Find out what places, cities, national monuments or mountains are in your country of residence.

Once you have compiled a list of places you would like to visit, make sure to take time with your family putting them in order of importance to you. Then take a look at your calendar and mark the dates for your explorations.

Lastly, if you do not have to take car to get there, find the local bus, streetcar, or trains that travel to those destinations and relax on your journey. After all, the train is always more fun!

5.  Open your home

Just as important it is for your child to explore other cultures, invite your local village to come into your home and life and explore the life of your culture, too. Make your customary foods and invite them to help you celebrate your home country’s holidays.

Bring diversity to your village, teaching your child that while it is important to celebrate the country of residence, it’s also important to celebrate heritage! And everyone will be better because of it.

In fact, we have made it a point to open our home to our daughter’s classmates and the community, including the parents. We host annual parties and barbecues at our home, and the children wait for these events each year.

Doing this has really expanded not only our daughter’s community but ours, as well, and has made us feel completely at home.

Which is what this is all about, a home away from home!

 

 

Writing about Life Abroad with Max…

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Hey my friends.  Here’s a link to the article that I wrote about my child’s food allergies.  The Mighty picked it up (I write about Max’s allergies at www.allergymax.org).

I hope you’ll enjoy the read.  Click here to access it:  https://themighty.com/2017/02/managing-child-food-allergies-abroad/

I’m super stoked I made it that far…Remember to Like and Share it with your friends, too!  Thank you so much.

XO from here to there,

B

 

 

Don’t travel with toddlers. Ever.

Perhaps it’s because I’m a new mother.  Or perhaps it’s because I never travel—especially long distances.  But I learned my lesson.  And I learned it good.

It’s 2am and I am up.  And my toddler is up.  And I don’t foresee sleep in either of our futures.  At least sleep at night.

This is why I write this warning.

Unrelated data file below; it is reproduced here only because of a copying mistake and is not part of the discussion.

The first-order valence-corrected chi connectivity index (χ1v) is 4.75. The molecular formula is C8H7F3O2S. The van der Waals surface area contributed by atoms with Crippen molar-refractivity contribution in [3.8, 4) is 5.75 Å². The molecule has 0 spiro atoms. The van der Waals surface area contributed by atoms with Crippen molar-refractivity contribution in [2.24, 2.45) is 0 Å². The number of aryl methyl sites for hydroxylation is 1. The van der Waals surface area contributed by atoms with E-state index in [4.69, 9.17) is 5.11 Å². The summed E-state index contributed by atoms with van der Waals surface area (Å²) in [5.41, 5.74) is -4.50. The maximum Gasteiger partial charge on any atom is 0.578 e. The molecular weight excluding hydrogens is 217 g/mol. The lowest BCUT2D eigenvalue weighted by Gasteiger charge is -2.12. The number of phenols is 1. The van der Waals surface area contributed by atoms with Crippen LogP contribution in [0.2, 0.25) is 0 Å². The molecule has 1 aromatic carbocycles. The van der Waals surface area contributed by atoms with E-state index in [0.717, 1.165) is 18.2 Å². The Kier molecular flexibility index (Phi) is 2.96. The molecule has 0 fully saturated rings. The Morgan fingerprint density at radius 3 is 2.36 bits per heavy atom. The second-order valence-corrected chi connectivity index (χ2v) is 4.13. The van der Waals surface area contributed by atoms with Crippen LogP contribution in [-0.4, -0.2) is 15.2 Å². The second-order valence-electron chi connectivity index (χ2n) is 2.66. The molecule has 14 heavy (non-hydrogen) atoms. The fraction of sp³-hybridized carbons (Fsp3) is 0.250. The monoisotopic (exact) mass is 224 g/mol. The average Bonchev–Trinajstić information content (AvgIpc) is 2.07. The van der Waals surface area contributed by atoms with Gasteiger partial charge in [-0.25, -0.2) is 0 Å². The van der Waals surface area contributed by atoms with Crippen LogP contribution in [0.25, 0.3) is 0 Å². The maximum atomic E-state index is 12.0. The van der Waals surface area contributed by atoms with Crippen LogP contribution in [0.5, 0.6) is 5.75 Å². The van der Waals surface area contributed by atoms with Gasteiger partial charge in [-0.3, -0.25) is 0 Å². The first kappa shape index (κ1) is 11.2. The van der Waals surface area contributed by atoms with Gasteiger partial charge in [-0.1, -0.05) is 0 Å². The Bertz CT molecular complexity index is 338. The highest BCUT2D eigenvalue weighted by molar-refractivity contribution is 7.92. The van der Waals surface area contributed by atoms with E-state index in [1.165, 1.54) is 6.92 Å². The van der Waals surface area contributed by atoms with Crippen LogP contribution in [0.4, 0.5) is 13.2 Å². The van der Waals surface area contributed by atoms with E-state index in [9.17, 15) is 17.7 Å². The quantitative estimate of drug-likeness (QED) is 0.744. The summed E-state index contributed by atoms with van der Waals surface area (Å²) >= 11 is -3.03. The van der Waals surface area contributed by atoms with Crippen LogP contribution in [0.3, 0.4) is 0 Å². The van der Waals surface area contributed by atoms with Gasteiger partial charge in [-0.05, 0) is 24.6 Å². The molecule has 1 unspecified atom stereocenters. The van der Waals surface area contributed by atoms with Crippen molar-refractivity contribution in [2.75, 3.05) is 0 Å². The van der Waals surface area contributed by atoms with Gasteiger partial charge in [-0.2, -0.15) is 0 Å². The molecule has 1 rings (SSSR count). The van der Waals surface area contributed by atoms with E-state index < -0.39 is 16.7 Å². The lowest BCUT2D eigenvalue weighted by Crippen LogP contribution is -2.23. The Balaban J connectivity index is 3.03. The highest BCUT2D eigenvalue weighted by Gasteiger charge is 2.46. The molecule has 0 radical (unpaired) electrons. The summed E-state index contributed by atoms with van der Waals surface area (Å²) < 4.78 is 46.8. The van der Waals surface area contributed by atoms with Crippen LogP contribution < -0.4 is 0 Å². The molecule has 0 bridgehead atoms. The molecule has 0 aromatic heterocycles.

Don’t travel with toddlers.  Ever!

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Now, on the facetious side of it all—

I am not a new mother.  I have 3 kids, and my oldest (now 9 years of age) was lugged on an airplane crossing state lines at 3 weeks and crossing an entire continent and ocean and half another continent at 6 weeks.  She has since then been on 4 continents (which is 1 more than I have been to as her 39-year-old mother).

My middle—the current toddler that is wide eyed and not so cute at 2am (smile and wink) has been in 4 countries in his 3 years and 2 months of life.  3 of those countries he has traveled to via plane.  Only one via car—and that was to be whisked to an emergency room in Germany.

My youngest—my baby—she’s traveled a couple cross-Atlantic flights with me since 5 months of age.

And my recommendation stands:  Don’t travel with toddlers.  Ever.

Seriously.

Sleeping solutions used to pour down his throat?

Nope.  No good.

Keeping the devil (I mean angel) up all day so he’ll sleep all night?

Fail.

Bribery?

Threatening?

TV?

Nothing puts the kid to sleep.

Not even mommy’s weeping and gnashing of teeth.

And so I lug on—sleepless.  Wild-eyed.  Crying.

Worse than the toddler.

Leaving my husband to pick up all pieces of the house—and the three kids.  And the three dogs.  And the water turtle.  And the chameleon.

And the dishes.  And the laundry.  And the mess the little toddler tornados make every other second.

Wait.

Perhaps this isn’t so bad after all—for me?

A little late night TV to myself.  A little late-night snacking.  A little mid-morning nap.  A little no-cleaning????

And a hubby that runs ragged after everything appreciating me more and more with each passing moment.

I was wrong.  I take it back.

Travel with toddlers.

And then use them as your excuse to stay up late.  Sleep in.  And do nothing!

It’s like living the Mother’s Day Every Day dream, my friends!

Bon voyage!  And don’t forget the baby!